The Secret Marathon
Empowering Women and Girls in Afghanistan through Sport
About the Book
Martin Parnell’s third book highlighting the power of sport to change lives takes the reader on an inspirational journey into Afghanistan, a country known for political chaos and female oppression.
“The children were stoning us, the people said bad words like ’prostitutes, why don’t you stay at home? You are destroying Islam.’” —Zainab, Afghanistan’s first female marathon runner
In 2016, Martin Parnell went on a journey that many believed was madness: running a marathon in Afghanistan in a quest to fight for women’s rights and gender equality. Of course, this was not the first time he had been called crazy. In 2010 he had run 250 marathons in one year and in 2013 he had climbed Mount Kilimanjaro in 21 hours. These two endeavours were part of his “Quest for Kids” initiative, which raised $1.3-million for the humanitarian organization Right To Play and had given the gift of hope to over 27,000 children around the world.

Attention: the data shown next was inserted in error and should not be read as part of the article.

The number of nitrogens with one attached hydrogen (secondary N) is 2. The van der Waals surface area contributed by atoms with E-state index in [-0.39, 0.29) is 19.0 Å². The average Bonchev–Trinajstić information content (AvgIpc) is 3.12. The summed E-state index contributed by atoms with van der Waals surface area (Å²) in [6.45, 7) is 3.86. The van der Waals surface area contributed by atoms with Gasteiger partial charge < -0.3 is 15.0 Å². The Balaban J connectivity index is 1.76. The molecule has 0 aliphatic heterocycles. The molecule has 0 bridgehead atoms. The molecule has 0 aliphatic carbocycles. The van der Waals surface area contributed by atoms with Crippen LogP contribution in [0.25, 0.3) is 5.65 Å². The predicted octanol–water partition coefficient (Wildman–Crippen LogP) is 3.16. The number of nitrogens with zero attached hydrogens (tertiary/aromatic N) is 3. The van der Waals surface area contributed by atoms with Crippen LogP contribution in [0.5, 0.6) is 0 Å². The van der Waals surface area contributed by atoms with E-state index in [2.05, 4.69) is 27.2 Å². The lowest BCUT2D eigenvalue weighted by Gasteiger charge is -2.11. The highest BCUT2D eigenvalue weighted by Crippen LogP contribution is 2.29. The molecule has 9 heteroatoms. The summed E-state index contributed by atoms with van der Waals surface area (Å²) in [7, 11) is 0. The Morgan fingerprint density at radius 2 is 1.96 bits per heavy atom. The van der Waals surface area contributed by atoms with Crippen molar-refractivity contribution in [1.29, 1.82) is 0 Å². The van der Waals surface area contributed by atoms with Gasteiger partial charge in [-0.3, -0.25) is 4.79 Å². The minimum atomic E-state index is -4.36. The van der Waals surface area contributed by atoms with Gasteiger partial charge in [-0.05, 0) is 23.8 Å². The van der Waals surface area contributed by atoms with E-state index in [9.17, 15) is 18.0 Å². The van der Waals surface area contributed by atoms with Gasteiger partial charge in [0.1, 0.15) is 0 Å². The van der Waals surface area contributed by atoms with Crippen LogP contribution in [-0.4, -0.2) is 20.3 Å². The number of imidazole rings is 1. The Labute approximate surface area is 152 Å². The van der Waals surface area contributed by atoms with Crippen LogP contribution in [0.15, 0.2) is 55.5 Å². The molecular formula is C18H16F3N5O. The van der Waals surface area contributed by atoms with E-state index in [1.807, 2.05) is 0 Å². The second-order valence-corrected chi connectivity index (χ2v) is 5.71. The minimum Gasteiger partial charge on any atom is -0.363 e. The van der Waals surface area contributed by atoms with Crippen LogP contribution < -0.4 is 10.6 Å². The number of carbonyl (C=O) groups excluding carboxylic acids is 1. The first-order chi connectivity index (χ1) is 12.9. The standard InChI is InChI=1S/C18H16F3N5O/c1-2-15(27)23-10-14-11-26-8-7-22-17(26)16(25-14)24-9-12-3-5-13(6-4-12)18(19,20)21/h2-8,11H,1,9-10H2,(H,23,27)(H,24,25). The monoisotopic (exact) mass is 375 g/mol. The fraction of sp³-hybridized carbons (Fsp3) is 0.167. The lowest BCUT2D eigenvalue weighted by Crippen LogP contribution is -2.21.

It was while recovering from a life-threatening and rare blood clot on his brain that Martin had read about Zainab, the first woman to run a marathon in Afghanistan. He was so inspired by her story that he decided that if he was able to recover from his illness he would run with her at the next “Marathon of Afghanistan” in support of rights for girls and women.
In The Secret Marathon, readers will be transported to a country of beauty, hardship and complexity, sharing in the despair, resilience and friendliness of the Afghan people as they strive for freedom and equality for themselves and their fellow citizens.
“Martin and the many other characters in this book dropped me on the war torn streets of Afghanistan to walk a mile in the shoes and under the hijabs of the courageous women and girls who continually fight for their basic right to run. Danger lurks everywhere. But the desperate need to be free and equal outweighs the risks, and so the girls keep running – vulnerable, hated at times for their passion, but moving forward and not taking no for an answer.” – Treeline Journal
“Perspective shift. That is what this book will offer you, humbly, as it opens your eyes to the running scene in a far away corner of the world.” – Treeline Journal